"Kind of both I think," Twilight said. "I was just testing out a new spell that would let me read more books faster by experiencing their contents through a modified dreamscape projection and—I'm sorry. The details are probably very boring."

The mare gasped. "No! That sounds amazing! I always wish I could get more reading done. So how did it go?"

"Oh. Well, I wanted to test it on a book I hadn't read yet, and I also reasoned that if the spell were any good it should work on any kind of subject, even really abstract ones, so I chose a philosophy book I had been meaning to read for years and just never got around to. I'm not sure what I was expecting, and I think I've already forgotten most of what I saw, which makes sense for a dream spell, but it was weird. Like, really weird. But also completely normal?" Twilight rubbed her temple. "That doesn't make much sense, does it?"

"I think I get it. It's like how when you're in a dream even though you're eighty feet tall and made of rubber ducks, there's nothing strange about it at all. Then you wake up and—BAM!—you're like 'how did I not realize that was a dream?' Right?"

"Yeah. . . . Like that." Twilight blinked. Rubber ducks? "Well anyway, I think I ended up talking to the author of the book at the end, or at least a representation of him based on what he wrote. And we just talked for a really long time. That part was very lucid. And then I was conscious."

"I must imagine you're happy," the mare said.

Twilight puzzled over that. Am I?

"Your spell worked, didn't it?"

All at once, Twilight was overcome with laughter. Of course it worked! Her spell worked! How wonderful it was. "Yes. It did. And I'm very happy."

"Congratulations!" The mare put a small baked good on the counter in offer of celebration. "Muffin?"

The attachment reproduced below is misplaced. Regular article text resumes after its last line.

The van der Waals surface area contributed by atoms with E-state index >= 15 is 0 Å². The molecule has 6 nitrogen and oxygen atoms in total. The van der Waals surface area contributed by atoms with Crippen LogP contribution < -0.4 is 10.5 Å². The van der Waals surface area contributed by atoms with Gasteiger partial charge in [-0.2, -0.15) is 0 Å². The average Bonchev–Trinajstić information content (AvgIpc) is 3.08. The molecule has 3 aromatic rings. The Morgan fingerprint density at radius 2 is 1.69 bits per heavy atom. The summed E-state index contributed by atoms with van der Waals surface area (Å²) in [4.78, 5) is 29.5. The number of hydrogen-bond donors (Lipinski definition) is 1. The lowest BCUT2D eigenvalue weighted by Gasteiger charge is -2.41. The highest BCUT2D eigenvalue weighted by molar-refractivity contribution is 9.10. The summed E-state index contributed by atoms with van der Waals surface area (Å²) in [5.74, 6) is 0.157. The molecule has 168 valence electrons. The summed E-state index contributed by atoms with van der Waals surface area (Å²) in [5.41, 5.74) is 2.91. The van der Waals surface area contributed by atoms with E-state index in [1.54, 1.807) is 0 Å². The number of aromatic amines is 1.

Comments ( 7 )

Good work! It took until this chapter for me to finally connect the key Albert Camus/Camel/Dromedary reference. Although you set it up with an extra degree of separation, I should have realized it sooner!

I'm glad someone picked up on it. I'm very fond of hiding things in plain sight in my stories.

"I must imagine you're happy," the mare said.

Twilight puzzled over that. Am I?

"Your spell worked, didn't it?"

All at once, Twilight was overcome with laughter. Of course it worked! Her spell worked! How wonderful it was. "Yes. It did. And I'm very happy."

"Congratulations!" The mare put a small baked good on the counter in offer of celebration. "Muffin?"

"Nobody belongs anywhere. Everybody's gonna die. Come watch TV."

That is the final point of nihilism, isn't it? Its all well and good to have these big revelations about the pointlessness of it all, but at the end of the day life goes on. The washing needs to be done, you still have work in the morning and you have family who needs you.

When everything is pointless, it is pointless to worry about it.

In a nutshell. But where Absurdist philosophy distinguishes itself from Nihilism is to take it another step further: if that pointlessness applies to everything, then it applies equally to all of it. If Sisyphus is condemned to push a boulder up a hill for eternity, and such a task is no less meaningless than anything else he could be doing, then he has the absolute freedom to make the task meaningful to himself. I must imagine he is happy.

If life itself has no meaning, then what meaning we find in it is meaningful.

I wish I could save this comment on here somewhere. A very small yet very potent look into nihilism.

This story's gonna stay in the back of my mind forever. All the high-concept philosophical stuff is gonna be forgotten until I read it again, but I'll always remember the experience of reading it. And what an experience it was.